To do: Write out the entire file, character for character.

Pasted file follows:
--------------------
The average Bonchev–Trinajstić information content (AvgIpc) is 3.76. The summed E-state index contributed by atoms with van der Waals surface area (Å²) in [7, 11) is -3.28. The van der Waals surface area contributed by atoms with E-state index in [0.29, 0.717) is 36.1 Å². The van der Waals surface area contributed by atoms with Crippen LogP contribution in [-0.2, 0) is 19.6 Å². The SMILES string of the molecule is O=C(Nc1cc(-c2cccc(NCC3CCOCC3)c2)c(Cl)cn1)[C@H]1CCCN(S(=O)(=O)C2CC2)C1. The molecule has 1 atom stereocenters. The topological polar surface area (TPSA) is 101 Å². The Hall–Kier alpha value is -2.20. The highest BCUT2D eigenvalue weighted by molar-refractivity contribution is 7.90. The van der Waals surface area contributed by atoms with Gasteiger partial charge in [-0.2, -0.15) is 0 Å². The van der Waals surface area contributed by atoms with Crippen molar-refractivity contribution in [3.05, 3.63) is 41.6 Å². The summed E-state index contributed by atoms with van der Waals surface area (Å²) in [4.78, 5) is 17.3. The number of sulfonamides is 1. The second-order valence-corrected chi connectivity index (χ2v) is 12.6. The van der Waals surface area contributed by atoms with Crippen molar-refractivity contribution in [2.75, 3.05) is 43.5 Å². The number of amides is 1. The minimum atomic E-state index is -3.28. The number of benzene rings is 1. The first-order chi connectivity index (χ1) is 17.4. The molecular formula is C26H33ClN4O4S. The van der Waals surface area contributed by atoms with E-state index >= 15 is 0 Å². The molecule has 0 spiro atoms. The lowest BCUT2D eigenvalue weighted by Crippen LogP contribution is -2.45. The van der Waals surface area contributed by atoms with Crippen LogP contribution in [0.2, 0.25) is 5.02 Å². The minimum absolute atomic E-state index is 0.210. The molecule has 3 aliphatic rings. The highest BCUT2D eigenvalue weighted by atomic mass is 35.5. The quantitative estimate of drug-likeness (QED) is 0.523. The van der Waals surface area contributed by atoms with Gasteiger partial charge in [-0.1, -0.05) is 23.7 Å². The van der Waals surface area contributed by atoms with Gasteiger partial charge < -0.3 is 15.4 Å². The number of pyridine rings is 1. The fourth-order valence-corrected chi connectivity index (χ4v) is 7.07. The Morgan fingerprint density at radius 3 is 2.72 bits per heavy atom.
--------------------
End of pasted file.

The average Bonchev–Trinajstić information content (AvgIpc) is 3.76. The summed E-state index contributed by atoms with van der Waals surface area (Å²) in [7, 11) is -3.28. The van der Waals surface area contributed by atoms with E-state index in [0.29, 0.717) is 36.1 Å². The van der Waals surface area contributed by atoms with Crippen LogP contribution in [-0.2, 0) is 19.6 Å². The SMILES string of the molecule is O=C(Nc1cc(-c2cccc(NCC3CCOCC3)c2)c(Cl)cn1)[C@H]1CCCN(S(=O)(=O)C2CC2)C1. The molecule has 1 atom stereocenters. The topological polar surface area (TPSA) is 101 Å². The Hall–Kier alpha value is -2.20. The highest BCUT2D eigenvalue weighted by molar-refractivity contribution is 7.90. The van der Waals surface area contributed by atoms with Gasteiger partial charge in [-0.2, -0.15) is 0 Å². The van der Waals surface area contributed by atoms with Crippen molar-refractivity contribution in [3.05, 3.63) is 41.6 Å². The summed E-state index contributed by atoms with van der Waals surface area (Å²) in [4.78, 5) is 17.3. The number of sulfonamides is 1. The second-order valence-corrected chi connectivity index (χ2v) is 12.6. The van der Waals surface area contributed by atoms with Crippen molar-refractivity contribution in [2.75, 3.05) is 43.5 Å². The number of amides is 1. The minimum atomic E-state index is -3.28. The number of benzene rings is 1. The first-order chi connectivity index (χ1) is 17.4. The molecular formula is C26H33ClN4O4S. The van der Waals surface area contributed by atoms with E-state index >= 15 is 0 Å². The molecule has 0 spiro atoms. The lowest BCUT2D eigenvalue weighted by Crippen LogP contribution is -2.45. The van der Waals surface area contributed by atoms with Crippen LogP contribution in [0.2, 0.25) is 5.02 Å². The minimum absolute atomic E-state index is 0.210. The molecule has 3 aliphatic rings. The highest BCUT2D eigenvalue weighted by atomic mass is 35.5. The quantitative estimate of drug-likeness (QED) is 0.523. The van der Waals surface area contributed by atoms with Gasteiger partial charge in [-0.1, -0.05) is 23.7 Å². The van der Waals surface area contributed by atoms with Gasteiger partial charge < -0.3 is 15.4 Å². The number of pyridine rings is 1. The fourth-order valence-corrected chi connectivity index (χ4v) is 7.07. The Morgan fingerprint density at radius 3 is 2.72 bits per heavy atom.